Do I need to supplement breastfeeding with formula?
Whether you supplement depends on your circumstances.
Sometimes moms need to supplement because of work schedule, low supply, multiples, medical issues, or simply because they want to give their breasts a break and let someone else feed the baby for a change. If any of these or any other reasons apply to you, then supplementing may be the best choice for your family.
You have heard the saying “breast is best,” but it’s not always the right option for every family. Do not let anyone guilt you into breastfeeding if it doesn’t fit into your lifestyle. They don’t know what’s going on in your life and they don’t have a say.
Trust me, life has plenty of space for mom guilt, supplementing with formula should not be one of them. Babies who drink formula or a mixture of breastmilk and formula are perfectly healthy. Make the decision that works for your life.
Will my baby refuse to breastfeed if I supplement or vise versa?
Your baby may refuse to switch to formula. Alternately, your baby may refuse to switch back to breastfeeding after trying the often easier-to-use bottle. They only way to know is with trial and error.
One thing you can do if you want to start switching to a bottle and formula is to start using a bottle with breastmilk to help your baby ease into the transition. Not all babies will have issues, and you may be one of the lucky parents whose baby does exactly what you want when you want, such as switching from a breast to a bottle without complication.
If your baby isn’t the accepting type, learn more about how to switch to a bottle before making the transition. Knowledge helps to make better choices with ease. Switching may be a hassle, but eventually, you will find a new normal for you and your baby.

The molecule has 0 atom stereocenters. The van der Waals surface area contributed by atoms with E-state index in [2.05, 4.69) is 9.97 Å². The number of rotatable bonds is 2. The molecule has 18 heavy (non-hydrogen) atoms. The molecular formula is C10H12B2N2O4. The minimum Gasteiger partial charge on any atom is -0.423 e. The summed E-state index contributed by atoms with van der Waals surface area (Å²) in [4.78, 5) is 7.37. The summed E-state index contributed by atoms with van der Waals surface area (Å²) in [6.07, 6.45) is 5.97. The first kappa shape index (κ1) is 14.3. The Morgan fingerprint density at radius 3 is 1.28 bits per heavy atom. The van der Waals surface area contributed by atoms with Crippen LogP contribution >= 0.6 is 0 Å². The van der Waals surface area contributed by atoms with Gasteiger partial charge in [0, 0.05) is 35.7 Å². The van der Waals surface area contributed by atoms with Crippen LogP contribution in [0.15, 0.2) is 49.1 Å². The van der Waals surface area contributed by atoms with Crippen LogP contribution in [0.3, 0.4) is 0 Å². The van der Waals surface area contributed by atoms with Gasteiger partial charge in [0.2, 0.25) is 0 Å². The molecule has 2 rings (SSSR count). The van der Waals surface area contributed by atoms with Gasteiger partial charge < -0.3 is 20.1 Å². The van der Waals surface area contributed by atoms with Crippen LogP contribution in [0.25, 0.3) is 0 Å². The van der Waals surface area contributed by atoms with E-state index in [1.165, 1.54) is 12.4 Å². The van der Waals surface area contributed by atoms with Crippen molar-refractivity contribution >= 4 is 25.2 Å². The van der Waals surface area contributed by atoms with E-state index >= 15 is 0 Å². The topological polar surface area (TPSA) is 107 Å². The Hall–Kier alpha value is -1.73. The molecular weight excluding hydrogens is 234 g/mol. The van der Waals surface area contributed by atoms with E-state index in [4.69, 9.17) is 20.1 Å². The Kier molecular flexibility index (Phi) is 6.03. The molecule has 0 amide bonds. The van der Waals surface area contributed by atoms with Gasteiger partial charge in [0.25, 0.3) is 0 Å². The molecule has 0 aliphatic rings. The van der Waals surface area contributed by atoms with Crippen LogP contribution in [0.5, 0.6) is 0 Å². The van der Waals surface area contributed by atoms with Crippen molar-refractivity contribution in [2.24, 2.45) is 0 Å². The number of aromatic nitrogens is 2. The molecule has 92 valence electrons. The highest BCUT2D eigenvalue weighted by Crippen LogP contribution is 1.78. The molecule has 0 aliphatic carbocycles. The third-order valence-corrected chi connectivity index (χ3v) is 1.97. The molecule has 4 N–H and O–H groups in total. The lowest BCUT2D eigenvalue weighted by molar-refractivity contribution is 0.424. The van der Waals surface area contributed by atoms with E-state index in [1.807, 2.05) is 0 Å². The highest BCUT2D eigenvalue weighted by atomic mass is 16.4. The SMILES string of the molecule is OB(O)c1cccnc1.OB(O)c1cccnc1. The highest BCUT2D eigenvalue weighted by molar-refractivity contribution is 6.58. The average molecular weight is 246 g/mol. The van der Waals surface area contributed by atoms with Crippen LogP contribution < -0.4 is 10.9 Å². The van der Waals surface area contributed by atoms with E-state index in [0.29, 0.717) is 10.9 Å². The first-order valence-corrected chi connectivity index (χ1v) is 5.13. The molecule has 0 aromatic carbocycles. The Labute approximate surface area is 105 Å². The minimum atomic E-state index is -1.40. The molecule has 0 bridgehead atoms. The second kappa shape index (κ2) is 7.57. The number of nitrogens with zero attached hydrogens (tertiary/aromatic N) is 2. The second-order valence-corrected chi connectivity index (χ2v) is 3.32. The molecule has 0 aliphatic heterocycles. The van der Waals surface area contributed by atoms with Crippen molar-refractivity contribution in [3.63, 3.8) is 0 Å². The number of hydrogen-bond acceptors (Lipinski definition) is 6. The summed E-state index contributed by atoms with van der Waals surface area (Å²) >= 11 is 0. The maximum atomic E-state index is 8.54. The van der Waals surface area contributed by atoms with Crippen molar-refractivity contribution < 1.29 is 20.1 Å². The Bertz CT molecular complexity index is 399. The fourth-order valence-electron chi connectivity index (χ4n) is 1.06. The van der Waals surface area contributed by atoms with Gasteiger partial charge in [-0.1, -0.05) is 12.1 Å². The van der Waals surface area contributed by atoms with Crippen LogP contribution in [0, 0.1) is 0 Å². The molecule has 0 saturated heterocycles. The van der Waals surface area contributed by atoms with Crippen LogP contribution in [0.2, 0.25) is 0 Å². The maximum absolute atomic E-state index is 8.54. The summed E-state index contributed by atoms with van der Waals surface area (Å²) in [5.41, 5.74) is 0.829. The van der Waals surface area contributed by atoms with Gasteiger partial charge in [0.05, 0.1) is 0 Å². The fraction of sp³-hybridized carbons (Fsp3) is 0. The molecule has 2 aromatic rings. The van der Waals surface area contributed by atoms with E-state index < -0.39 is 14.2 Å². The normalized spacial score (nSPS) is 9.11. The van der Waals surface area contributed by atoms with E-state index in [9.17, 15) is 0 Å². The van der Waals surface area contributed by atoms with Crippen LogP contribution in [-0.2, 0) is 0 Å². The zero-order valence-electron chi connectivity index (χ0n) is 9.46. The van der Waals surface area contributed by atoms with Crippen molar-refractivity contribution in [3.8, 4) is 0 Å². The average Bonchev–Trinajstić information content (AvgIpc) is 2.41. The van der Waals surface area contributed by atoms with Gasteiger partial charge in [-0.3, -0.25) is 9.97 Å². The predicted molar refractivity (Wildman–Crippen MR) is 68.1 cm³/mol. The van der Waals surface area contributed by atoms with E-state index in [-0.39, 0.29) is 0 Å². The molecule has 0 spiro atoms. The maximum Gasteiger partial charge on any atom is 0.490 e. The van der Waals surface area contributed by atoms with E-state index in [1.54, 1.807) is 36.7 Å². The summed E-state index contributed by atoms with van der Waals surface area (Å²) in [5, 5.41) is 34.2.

My baby is gassier after supplementing with formula is this normal?
Babies who breastfeed often have less gas because the milk takes a little more effort to extract and a slightly different latch. Once you switch to a bottle, they may experience more gas. Also, the formula itself can cause more gas.
Both of these changes – a bottle and new food source – can cause gas, so yes, it’s normal for your baby to be a little gas factory when switching. You may want to stock up on nose plugs and make sure to burp your baby more often when switching.
Will my baby’s stool be different after supplementing?
Yep, another fun change you can expect when your baby switches to formula is harder and smellier bowel movements. Cow milk-based products tend to cause different poop-related situations. Breastmilk poop isn’t as smelly, not to mention your baby’s body needs to learn how to digest the cow-based milk products.
This being said, at some point, when you add solids or your older baby switches to milk, the poop is going to change. Sorry, this isn’t something you can avoid.
Can supplementing have an effect on my milk supply?
Another hard yes. Your body works with your baby’s body to figure out how much food to make. Once you stop using the breastmilk as much, your supply will dwindle. You can pump to keep up your milk supply.
What you want to know is if Similac for Supplementation is the best choice for your baby. While it’s a fine choice free of creepy ingredients, we prefer the Similac Pro-Advance Formula because it contains 2′-FL HMO, an ingredient found naturally in large amounts in breastmilk. The supplemental formula does not offer this ingredient, and otherwise, the two formulas are almost exactly the same.
Moreover, the price of both formulas is almost exactly the same, as is the ingredient list despite the one added ingredient. You can’t go wrong with Similac for Supplementation as it’s free of creepy ingredients, GMO’s, growth hormones, and unnecessary sugars. It’s definitely a quality product, but the Similac Pro-Advance is slightly better.